Russell Moore: Parents, 'Don't Be Shocked' by Your Teen's Sexual Sin

There's a correct response parents should have upon hearing about their teenager's sexual sin, says Russell Moore, and it doesn't include excusing it as "just a part of growing up" or lashing out at the child.

(Photo: Josh Shank/Rocket Republic)Russell Moore, president of the Southern Baptist Ethics & Religious Liberty Commission, speaks at Evangelicals for Life, January, 26, 2017, Washington, D.C.

Moore, president of the Ethics & Religious Liberty Commission of the Southern Baptist Convention said during his Signposts podcast on Friday that even though parents should acknowledge the seriousness of sexual sin, it's not helpful to express shock and outrage when they discover their teenager has sinned sexually.

"Don't communicate to your child, 'I can't believe what you did,' or even worse, 'I can't believe you did this to us,'" Moore said.

"Too many parents take their children's sin personally, because they don't understand the weight of sin and temptation and they expect their child to always make the right moral decision in challenging moments," he added.

When it comes to sex, the dominant view in American society is an unbiblical belief that sexual expression is "intrinsic" to what it means to be human, he asserted.

"Our culture still sees that there are issues of right and wrong," Moore acknowledged, "but it usually restricts those categories to the issue of consent [to sex]."

But such categories fall short of the biblical standard.

"[I]f we're looking at the world from God's perspective, sexual immorality is a serious issue," Moore said. "Paul says in 1 Corinthians 6 that sexual immorality, unlike other sins that are outside the body, is committed against our own bodies."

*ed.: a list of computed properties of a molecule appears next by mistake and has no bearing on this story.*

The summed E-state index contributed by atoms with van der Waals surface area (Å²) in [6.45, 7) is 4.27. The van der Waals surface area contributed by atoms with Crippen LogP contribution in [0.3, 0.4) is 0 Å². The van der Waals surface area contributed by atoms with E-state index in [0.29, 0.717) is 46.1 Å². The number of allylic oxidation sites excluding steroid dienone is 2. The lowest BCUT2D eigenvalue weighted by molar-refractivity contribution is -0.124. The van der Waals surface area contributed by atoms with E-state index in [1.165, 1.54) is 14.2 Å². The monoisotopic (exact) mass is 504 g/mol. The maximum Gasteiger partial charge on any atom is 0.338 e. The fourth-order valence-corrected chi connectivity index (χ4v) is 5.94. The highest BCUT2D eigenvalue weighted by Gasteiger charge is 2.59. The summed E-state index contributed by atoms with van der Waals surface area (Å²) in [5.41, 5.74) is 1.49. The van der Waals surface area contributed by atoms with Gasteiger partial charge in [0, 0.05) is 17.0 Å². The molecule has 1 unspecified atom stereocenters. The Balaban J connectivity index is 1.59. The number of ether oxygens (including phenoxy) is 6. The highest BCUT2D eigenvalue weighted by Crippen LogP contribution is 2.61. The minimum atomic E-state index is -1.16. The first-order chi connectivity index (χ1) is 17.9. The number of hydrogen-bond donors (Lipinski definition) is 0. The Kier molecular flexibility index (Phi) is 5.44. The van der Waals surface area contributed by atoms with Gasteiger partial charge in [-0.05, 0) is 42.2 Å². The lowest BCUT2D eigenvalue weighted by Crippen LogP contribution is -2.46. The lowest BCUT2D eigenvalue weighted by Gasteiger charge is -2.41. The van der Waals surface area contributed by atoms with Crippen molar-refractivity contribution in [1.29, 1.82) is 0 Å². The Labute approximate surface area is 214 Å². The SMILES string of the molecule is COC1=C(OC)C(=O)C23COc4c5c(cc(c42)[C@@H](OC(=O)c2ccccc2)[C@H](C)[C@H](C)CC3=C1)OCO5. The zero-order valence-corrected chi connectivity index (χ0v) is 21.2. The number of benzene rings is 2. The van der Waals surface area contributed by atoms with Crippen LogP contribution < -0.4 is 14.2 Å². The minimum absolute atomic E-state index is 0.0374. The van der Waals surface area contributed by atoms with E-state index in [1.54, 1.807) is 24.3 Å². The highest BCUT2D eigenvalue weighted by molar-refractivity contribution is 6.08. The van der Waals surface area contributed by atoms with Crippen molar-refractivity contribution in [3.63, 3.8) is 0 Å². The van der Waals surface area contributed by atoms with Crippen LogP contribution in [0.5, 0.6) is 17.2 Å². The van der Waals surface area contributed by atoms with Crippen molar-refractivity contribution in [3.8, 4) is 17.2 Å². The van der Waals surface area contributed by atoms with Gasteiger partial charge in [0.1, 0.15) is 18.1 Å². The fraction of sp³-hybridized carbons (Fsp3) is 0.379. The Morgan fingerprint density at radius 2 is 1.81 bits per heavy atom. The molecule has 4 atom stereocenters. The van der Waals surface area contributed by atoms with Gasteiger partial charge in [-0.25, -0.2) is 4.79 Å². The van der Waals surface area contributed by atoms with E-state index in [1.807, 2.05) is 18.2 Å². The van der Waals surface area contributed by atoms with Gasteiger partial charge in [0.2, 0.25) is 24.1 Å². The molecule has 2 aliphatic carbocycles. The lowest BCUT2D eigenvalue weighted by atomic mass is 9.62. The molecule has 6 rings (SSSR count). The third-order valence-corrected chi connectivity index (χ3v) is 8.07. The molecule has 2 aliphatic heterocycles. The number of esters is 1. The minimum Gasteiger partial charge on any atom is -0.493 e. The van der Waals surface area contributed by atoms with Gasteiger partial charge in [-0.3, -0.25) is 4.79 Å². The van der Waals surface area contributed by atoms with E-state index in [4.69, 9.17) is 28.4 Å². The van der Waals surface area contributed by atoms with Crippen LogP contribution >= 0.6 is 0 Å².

"God has designed sex to preach, and to sing, and that what sex teaches is the Gospel of Jesus Christ. Ephesians 5 teaches that the one flesh union of husband and wife, with covenant and fidelity and permanence, reflects the Gospel."

Because of its profound implications when sex is misused people often feel the weight of it.

Even some evangelical parents mistakenly "assume sexual sin is just part of growing up, particularly when it comes to boys," Moore said. And while some sins are indeed extreme, "your teen is not inventing a new sin here, so don't be shocked by this," he reiterated.

The bottom line, he said, is "we need to know God does not hold our sin against us but has nailed it to the Cross of Christ, and we are free to walk in resurrection life."

"We can come boldly before the Father because we are hidden in Christ. This doesn't give us license to continue in sin. It gives us a sense of what a loving Father we must have, who intervened in our own personal self-destruction, to give me the life of his own Son and fill me with the presence of the Spirit to ensure that my body is a temple of His presence."

"We all need to hear that, and your child needs to hear that right now."

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